Recognizing dating site scams

Photo by Brooke Cagle - Unsplash

In today’s increasingly connected online world, many Canadians turn to social media to chat with family members, and friends, and to meet new acquaintances or love interests. Sadly, fraudsters are becoming more sophisticated in targeting Canadians who use social media and dating sites.

According to data from the Canadian Anti-Fraud Centre (CAFC), in 2021, romance scams were among the country’s top forms of fraud. In Alberta, nearly $4.5 million was apparently lost to romance scams last year. While fraudsters continue to use the latest trends, technologies and social platforms to target Albertans, by recognizing the tell-tale signs and tactics, you can better avoid them, protect yourself and ultimately report them.

The online social media platforms you use daily can offer up a lot of key information fraudsters look for when tailoring their scams to you. Things like profiles or posts that share interests, location, current events you are interested in and even your age can all be clues into how they can best approach you and maximize their chances of success.

For instance, if you post articles on cryptocurrencies, a fraudster researching your account might assume you are interested in it and reach out to you, acting as a crypto investment advisor helping to get you started.

In a 2020 Investor Index conducted by the Canadian Securities Administrators, of which the Alberta Securities Commission (ASC) is a member, 1 in 4 Canadians stated that they are more inclined to trust someone promoting an investment if they have a friend who has already invested. Fraudsters also recognize that you’re more inclined to invest if the recommendation comes from someone you trust, like a family member or friend.

While reviewing your online profiles, the fraudster can pull together a list of your family members and close friends that you correspond with publically. Once they have this information, fraudsters can hack a family member’s or friend’s social media account and pose as them while offering you an investment opportunity.

Fraudsters will also patrol online social media groups, messaging apps and dating sites, looking for opportunities to quickly establish trusting friendships or romantic relationships to manipulate their target into investing in a scam. Worse yet, fraudsters often can convince the victim to continue “investing” over time for what they promise will be “bigger” returns, or the opportunity to “recover” supposed losses or pay taxes. In the end, the victim just loses more money.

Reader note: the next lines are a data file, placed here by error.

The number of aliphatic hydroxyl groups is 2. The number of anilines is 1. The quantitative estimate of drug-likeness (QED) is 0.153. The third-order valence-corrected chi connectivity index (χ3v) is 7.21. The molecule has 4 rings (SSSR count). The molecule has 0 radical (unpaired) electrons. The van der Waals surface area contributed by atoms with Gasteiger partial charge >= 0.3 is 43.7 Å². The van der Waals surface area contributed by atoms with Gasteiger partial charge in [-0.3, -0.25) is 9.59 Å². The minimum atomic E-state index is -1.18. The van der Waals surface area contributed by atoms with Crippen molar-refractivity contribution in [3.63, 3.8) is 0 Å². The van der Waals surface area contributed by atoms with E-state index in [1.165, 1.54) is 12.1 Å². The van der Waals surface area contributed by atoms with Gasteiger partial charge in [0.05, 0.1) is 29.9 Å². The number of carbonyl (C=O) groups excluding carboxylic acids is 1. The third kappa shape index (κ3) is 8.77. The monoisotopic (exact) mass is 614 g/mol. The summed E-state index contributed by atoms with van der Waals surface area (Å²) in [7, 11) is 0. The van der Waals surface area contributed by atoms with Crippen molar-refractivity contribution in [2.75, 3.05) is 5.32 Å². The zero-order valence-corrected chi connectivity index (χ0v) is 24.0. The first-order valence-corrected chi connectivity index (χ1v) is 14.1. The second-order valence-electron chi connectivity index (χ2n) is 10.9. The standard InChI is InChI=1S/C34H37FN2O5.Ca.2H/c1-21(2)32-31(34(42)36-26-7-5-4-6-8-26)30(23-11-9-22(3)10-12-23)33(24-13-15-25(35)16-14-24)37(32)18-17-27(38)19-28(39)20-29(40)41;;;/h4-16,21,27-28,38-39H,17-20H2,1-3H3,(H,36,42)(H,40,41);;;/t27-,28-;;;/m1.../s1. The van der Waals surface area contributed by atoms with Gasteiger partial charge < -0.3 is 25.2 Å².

An important first step to protecting your online profiles is limiting the publicly available information about yourself. All major social media platforms allow you to edit who can see your account, images, communications and friends list. It is recommended to adjust your privacy settings to block unknown users, from learning more about you.

When corresponding with others on social media or dating apps, be highly skeptical of all unsolicited investment offers, especially from those you just met.

Red flags include

  • pressure to invest
  • guarantees of high returns with little to no risk
  • attempts to make you feel like you’re missing out
  • investment offers in cryptocurrencies
  • abnormal communications regarding investments from friends or family members online

Online social media platforms and dating sites can play an important part in our lives. By making our accounts more private and staying skeptical of online money-making opportunities, you can better protect your hard-earned money from insidious scam artists.

If you are offered a suspicious investment opportunity online or through a dating site, don’t hesitate to take a picture and send it, along with a few details about the platform, time and date, to the ASC through